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Gun control - Essay Example

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The Second Amendment to the Constitution of the United States says that citizens have the right to bear arms in order to establish a well-maintained militia. The “right to bear arms” is in many ways a uniquely American concept. Nations such as Great Britain were once guaranteed the right to bear arms for purposes of self-defense, but these have been severely curtailed in recent years…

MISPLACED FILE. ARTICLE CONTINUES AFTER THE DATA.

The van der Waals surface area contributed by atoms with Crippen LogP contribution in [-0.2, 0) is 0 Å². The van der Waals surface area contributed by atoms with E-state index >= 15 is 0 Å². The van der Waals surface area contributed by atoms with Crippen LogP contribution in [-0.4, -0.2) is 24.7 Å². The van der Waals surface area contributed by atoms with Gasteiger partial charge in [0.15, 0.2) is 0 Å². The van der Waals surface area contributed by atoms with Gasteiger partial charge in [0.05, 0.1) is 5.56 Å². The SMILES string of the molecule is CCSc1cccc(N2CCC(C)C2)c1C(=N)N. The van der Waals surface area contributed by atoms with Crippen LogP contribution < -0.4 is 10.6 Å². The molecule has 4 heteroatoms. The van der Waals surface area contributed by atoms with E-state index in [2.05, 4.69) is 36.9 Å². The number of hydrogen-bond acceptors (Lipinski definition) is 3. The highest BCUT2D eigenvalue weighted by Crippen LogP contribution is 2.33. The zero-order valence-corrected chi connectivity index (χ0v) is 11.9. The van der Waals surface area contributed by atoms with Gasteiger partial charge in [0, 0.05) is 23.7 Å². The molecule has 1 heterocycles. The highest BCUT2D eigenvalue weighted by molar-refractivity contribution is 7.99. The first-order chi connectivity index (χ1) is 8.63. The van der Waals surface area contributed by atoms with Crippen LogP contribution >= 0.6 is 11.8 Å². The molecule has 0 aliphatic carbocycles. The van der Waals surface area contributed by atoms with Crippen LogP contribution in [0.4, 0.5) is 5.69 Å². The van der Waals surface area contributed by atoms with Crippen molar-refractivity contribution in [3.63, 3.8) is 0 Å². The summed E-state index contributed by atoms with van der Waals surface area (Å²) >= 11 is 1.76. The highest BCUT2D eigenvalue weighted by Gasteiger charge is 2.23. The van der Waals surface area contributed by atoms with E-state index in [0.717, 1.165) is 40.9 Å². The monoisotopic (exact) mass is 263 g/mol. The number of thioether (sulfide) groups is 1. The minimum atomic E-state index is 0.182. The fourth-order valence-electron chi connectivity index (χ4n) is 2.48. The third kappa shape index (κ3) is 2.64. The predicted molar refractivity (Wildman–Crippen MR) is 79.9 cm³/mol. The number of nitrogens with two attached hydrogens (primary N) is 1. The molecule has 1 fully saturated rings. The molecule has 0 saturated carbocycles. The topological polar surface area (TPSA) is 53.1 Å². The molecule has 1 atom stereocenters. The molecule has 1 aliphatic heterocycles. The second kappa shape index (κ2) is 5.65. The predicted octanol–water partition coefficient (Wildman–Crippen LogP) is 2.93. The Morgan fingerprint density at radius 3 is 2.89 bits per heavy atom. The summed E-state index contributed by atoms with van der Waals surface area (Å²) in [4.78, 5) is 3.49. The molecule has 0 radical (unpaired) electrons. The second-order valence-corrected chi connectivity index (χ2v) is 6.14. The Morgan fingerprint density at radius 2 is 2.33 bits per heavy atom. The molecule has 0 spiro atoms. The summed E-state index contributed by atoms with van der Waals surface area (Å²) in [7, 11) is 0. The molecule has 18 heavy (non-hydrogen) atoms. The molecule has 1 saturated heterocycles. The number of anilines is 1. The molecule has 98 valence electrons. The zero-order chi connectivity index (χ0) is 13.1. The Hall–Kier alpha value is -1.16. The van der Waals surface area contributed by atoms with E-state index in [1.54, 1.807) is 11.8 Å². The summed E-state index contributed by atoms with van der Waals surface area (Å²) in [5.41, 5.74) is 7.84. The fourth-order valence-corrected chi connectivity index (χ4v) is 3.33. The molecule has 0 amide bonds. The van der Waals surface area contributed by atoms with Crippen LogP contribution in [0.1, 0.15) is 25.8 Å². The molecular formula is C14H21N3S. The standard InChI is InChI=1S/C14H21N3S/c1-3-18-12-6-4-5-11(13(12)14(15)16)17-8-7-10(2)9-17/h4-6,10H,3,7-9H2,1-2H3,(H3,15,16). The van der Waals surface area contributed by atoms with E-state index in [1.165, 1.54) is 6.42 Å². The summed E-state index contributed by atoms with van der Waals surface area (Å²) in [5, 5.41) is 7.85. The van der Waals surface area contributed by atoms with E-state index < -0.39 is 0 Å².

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The Second Amendment to the Constitution of the United s says that citizens have the right to bear arms in order to establish a well-maintained militia. The “right to bear arms” is in many ways a uniquely American concept. Nations such as Great Britain were once guaranteed the right to bear arms for purposes of self-defense, but these have been severely curtailed in recent years. America is one of the few nations on earth that still guarantees easy access to guns for nearly all citizens. This fact is at the heart of a national debate that rages primarily during election years. There are many different opinions about what it means to have the “right to bear arms.” Does this mean unfettered access to any sort of gun? Should there be restrictions on gun purchasing and gun ownership? If there are restrictions, how should they be enforced and how restrictive should they be? These questions are at the heart of the debate over gun ownership and gun control. The two sides are most commonly referred to as advocates of gun control v. advocates of gun rights. Both sides of this debate appeal to statistics to make their point. Gun control advocates point to the raw number of individuals killed and injured by guns each year in America. Nearly 100,000 people are injured or killed by guns each year (Brady, 2011). The majority of these injuries and deaths are the result of violent crime. Others are the result of accidents. This number of deaths and injuries makes America the capital of gun violence death and injury among wealthy, democratic societies. The argument gun control advocates make for restrictive regulations is based on this high number of deaths and injuries. They argue that fewer guns in the hands of individuals would result in fewer gun deaths. Gun rights advocates counter this argument by stating that gun ownership actually discourages all sorts of crimes. One study concludes that gun ownership prevented 162,000 possible homicides (Agresti, 2010). The basis for this claim is a survey that was conducted with nearly 5.000 families in the United States. On of the questions they were asked concerned the prevention of crime in the home with a weapon. .5% of the households surveyed said that they had been involved in an incident where they are sure someone would have been killed by an intruder or other aggressor if they would not have had a gun available for self-defense. This is an interesting statistic, but is questioned by many because the relatively small sample size of 5,000 is being used to represent the entire population of the United States which was approximately 307 million at the time the survey was taken. Another tactic that both sides of this debate use is an appeal to the constitutional validity of the concept of bearing arms. The only two notable restrictions the federal government has ever taken to curtailing gun rights occurred in the 1930’s and the 1960’s. This legislation established the regulation of guns that would not typically be used for militia purposes, such as sawed-off shotguns and automatic weapons. Following in this path, many local and municipal governments began to adopt local and regional laws that regulated the use and ownership of more commonly owned guns such as shotguns, rifles and handguns. In Washington DC, the city government established gun control laws that were based on the premise that if you weren’t a part of a local militia, then you shouldn’t have guns. The Second Amendment stated that the purpose of bearing arms was for the arming of local militias. If there was no local militia, then owning guns could legally be prohibited or highly regulated. The DC city council began to pass laws stating that guns could not be kept loaded in the house, that carrying firearms in the city was illegal and that guns must be partly disassembled when kept in a home. Many guns rights groups disagreed. They read the constitution as stating that all citizens, whether they were a part of a militia or not had the right to own and carry guns. Recent court decisions have backed the gun rights groups. The first big decision came in 2007 when a federal court ruled that citizens had the right to own handguns even if they were not a part of a militia (NBC, 2007). Next came legislation from congress that removed even more of the restrictions regarding hand gun ownership, the right to carry a sidearm in public and the right to keep a loaded gun in a residence (Marimow, 2010). Battling with statistics and interpretations of the Constitution, both sides of this battle have lots of ammunition to use against the other. Gun ownership continues to be a contentious question, but for now, the courts and Congress seem to be siding with the gun rights groups. Work Cited Agresti, James D. "Gun Control." Just Facts. 30 Feb. 2010. Web. 30 Nov. 2011. . "Brady Campaign to Prevent Gun Violence : Gun Violence." Brady Campaign to Prevent Gun Violence : Home. 30 Jan. 2011. Web. 30 Nov. 2011. . Marimow, Ann E. "Bills Take New Aim at D.C. Gun Control." Washington Post: Breaking News, World, US, DC News & Analysis. 28 Apr. 2010. Web. 30 Nov. 2011. . News, NBC. "Court Overturns D.C. Handgun Ban - US News - Life - Msnbc.com." Msnbc.com - Breaking News, Science and Tech News, World News, US News, Local News- Msnbc.com. 29 June 2007. Web. 30 Nov. 2011. . Read More
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